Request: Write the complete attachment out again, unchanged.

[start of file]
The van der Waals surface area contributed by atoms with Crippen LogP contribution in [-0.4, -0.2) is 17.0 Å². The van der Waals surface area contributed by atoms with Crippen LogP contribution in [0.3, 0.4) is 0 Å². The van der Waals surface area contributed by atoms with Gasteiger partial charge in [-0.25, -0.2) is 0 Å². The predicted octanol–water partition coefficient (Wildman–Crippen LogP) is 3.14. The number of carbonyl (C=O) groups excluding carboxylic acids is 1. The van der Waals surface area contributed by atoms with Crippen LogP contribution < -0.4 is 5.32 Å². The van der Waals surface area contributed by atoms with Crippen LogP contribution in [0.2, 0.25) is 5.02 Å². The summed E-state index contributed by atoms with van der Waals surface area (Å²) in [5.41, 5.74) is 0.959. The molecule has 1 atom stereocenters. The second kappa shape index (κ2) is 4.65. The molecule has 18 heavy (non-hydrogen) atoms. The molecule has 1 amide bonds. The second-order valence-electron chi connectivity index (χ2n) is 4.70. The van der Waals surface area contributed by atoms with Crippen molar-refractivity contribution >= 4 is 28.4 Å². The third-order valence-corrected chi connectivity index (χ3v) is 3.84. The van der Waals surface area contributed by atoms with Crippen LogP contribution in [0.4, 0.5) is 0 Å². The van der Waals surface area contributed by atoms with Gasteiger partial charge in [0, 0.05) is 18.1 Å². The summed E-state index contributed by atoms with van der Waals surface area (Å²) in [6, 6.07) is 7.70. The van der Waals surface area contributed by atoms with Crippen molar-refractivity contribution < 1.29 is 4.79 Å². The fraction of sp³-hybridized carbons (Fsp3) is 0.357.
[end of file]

The van der Waals surface area contributed by atoms with Crippen LogP contribution in [-0.4, -0.2) is 17.0 Å². The van der Waals surface area contributed by atoms with Crippen LogP contribution in [0.3, 0.4) is 0 Å². The van der Waals surface area contributed by atoms with Gasteiger partial charge in [-0.25, -0.2) is 0 Å². The predicted octanol–water partition coefficient (Wildman–Crippen LogP) is 3.14. The number of carbonyl (C=O) groups excluding carboxylic acids is 1. The van der Waals surface area contributed by atoms with Crippen LogP contribution < -0.4 is 5.32 Å². The van der Waals surface area contributed by atoms with Crippen LogP contribution in [0.2, 0.25) is 5.02 Å². The summed E-state index contributed by atoms with van der Waals surface area (Å²) in [5.41, 5.74) is 0.959. The molecule has 1 atom stereocenters. The second kappa shape index (κ2) is 4.65. The molecule has 18 heavy (non-hydrogen) atoms. The molecule has 1 amide bonds. The second-order valence-electron chi connectivity index (χ2n) is 4.70. The van der Waals surface area contributed by atoms with Crippen molar-refractivity contribution >= 4 is 28.4 Å². The third-order valence-corrected chi connectivity index (χ3v) is 3.84. The van der Waals surface area contributed by atoms with Crippen LogP contribution in [0.4, 0.5) is 0 Å². The van der Waals surface area contributed by atoms with Gasteiger partial charge in [0, 0.05) is 18.1 Å². The summed E-state index contributed by atoms with van der Waals surface area (Å²) in [6, 6.07) is 7.70. The van der Waals surface area contributed by atoms with Crippen molar-refractivity contribution < 1.29 is 4.79 Å². The fraction of sp³-hybridized carbons (Fsp3) is 0.357.